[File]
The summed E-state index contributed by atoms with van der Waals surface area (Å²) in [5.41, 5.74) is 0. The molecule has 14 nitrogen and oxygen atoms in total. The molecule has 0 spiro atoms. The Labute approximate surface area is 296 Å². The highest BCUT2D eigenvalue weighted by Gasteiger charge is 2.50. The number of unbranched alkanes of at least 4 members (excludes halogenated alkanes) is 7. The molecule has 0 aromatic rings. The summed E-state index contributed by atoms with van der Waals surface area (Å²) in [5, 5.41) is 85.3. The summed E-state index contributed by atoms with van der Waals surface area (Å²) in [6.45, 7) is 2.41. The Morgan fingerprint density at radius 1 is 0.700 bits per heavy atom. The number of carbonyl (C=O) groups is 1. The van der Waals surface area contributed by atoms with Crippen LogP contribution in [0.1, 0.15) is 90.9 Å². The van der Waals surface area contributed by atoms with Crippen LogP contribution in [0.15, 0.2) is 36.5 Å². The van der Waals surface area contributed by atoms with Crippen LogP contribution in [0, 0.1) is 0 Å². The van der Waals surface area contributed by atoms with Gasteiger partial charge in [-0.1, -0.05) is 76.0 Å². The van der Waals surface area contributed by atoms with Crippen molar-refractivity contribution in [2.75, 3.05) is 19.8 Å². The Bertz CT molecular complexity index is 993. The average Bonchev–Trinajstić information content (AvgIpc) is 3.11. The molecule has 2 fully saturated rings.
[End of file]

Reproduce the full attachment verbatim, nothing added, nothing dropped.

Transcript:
The summed E-state index contributed by atoms with van der Waals surface area (Å²) in [5.41, 5.74) is 0. The molecule has 14 nitrogen and oxygen atoms in total. The molecule has 0 spiro atoms. The Labute approximate surface area is 296 Å². The highest BCUT2D eigenvalue weighted by Gasteiger charge is 2.50. The number of unbranched alkanes of at least 4 members (excludes halogenated alkanes) is 7. The molecule has 0 aromatic rings. The summed E-state index contributed by atoms with van der Waals surface area (Å²) in [5, 5.41) is 85.3. The summed E-state index contributed by atoms with van der Waals surface area (Å²) in [6.45, 7) is 2.41. The Morgan fingerprint density at radius 1 is 0.700 bits per heavy atom. The number of carbonyl (C=O) groups is 1. The van der Waals surface area contributed by atoms with Crippen LogP contribution in [0.1, 0.15) is 90.9 Å². The van der Waals surface area contributed by atoms with Crippen LogP contribution in [0.15, 0.2) is 36.5 Å². The van der Waals surface area contributed by atoms with Crippen LogP contribution in [0, 0.1) is 0 Å². The van der Waals surface area contributed by atoms with Gasteiger partial charge in [-0.1, -0.05) is 76.0 Å². The van der Waals surface area contributed by atoms with Crippen molar-refractivity contribution in [2.75, 3.05) is 19.8 Å². The Bertz CT molecular complexity index is 993. The average Bonchev–Trinajstić information content (AvgIpc) is 3.11. The molecule has 2 fully saturated rings.